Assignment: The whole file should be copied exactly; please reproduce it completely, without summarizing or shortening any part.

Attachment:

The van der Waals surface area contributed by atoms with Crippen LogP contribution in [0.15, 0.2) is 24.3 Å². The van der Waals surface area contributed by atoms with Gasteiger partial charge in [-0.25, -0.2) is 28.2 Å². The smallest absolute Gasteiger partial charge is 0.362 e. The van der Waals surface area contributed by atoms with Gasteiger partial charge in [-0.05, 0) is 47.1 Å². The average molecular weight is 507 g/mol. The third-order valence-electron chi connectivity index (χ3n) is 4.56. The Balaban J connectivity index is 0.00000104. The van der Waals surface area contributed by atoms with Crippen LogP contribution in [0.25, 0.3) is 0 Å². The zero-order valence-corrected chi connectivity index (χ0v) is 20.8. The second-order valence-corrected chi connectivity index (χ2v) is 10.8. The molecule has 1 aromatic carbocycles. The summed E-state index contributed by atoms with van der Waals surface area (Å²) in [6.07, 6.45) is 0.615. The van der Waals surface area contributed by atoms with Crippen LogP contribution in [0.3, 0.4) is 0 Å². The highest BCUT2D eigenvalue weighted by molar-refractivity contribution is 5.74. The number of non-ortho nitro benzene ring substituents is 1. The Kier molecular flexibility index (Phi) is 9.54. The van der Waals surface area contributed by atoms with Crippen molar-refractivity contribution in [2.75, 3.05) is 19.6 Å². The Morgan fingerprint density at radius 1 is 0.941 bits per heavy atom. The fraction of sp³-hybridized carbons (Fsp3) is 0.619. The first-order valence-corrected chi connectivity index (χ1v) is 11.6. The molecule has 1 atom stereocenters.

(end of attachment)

The van der Waals surface area contributed by atoms with Crippen LogP contribution in [0.15, 0.2) is 24.3 Å². The van der Waals surface area contributed by atoms with Gasteiger partial charge in [-0.25, -0.2) is 28.2 Å². The smallest absolute Gasteiger partial charge is 0.362 e. The van der Waals surface area contributed by atoms with Gasteiger partial charge in [-0.05, 0) is 47.1 Å². The average molecular weight is 507 g/mol. The third-order valence-electron chi connectivity index (χ3n) is 4.56. The Balaban J connectivity index is 0.00000104. The van der Waals surface area contributed by atoms with Crippen LogP contribution in [0.25, 0.3) is 0 Å². The zero-order valence-corrected chi connectivity index (χ0v) is 20.8. The second-order valence-corrected chi connectivity index (χ2v) is 10.8. The molecule has 1 aromatic carbocycles. The summed E-state index contributed by atoms with van der Waals surface area (Å²) in [6.07, 6.45) is 0.615. The van der Waals surface area contributed by atoms with Crippen LogP contribution in [0.3, 0.4) is 0 Å². The highest BCUT2D eigenvalue weighted by molar-refractivity contribution is 5.74. The number of non-ortho nitro benzene ring substituents is 1. The Kier molecular flexibility index (Phi) is 9.54. The van der Waals surface area contributed by atoms with Crippen molar-refractivity contribution in [2.75, 3.05) is 19.6 Å². The Morgan fingerprint density at radius 1 is 0.941 bits per heavy atom. The fraction of sp³-hybridized carbons (Fsp3) is 0.619. The first-order valence-corrected chi connectivity index (χ1v) is 11.6. The molecule has 1 atom stereocenters.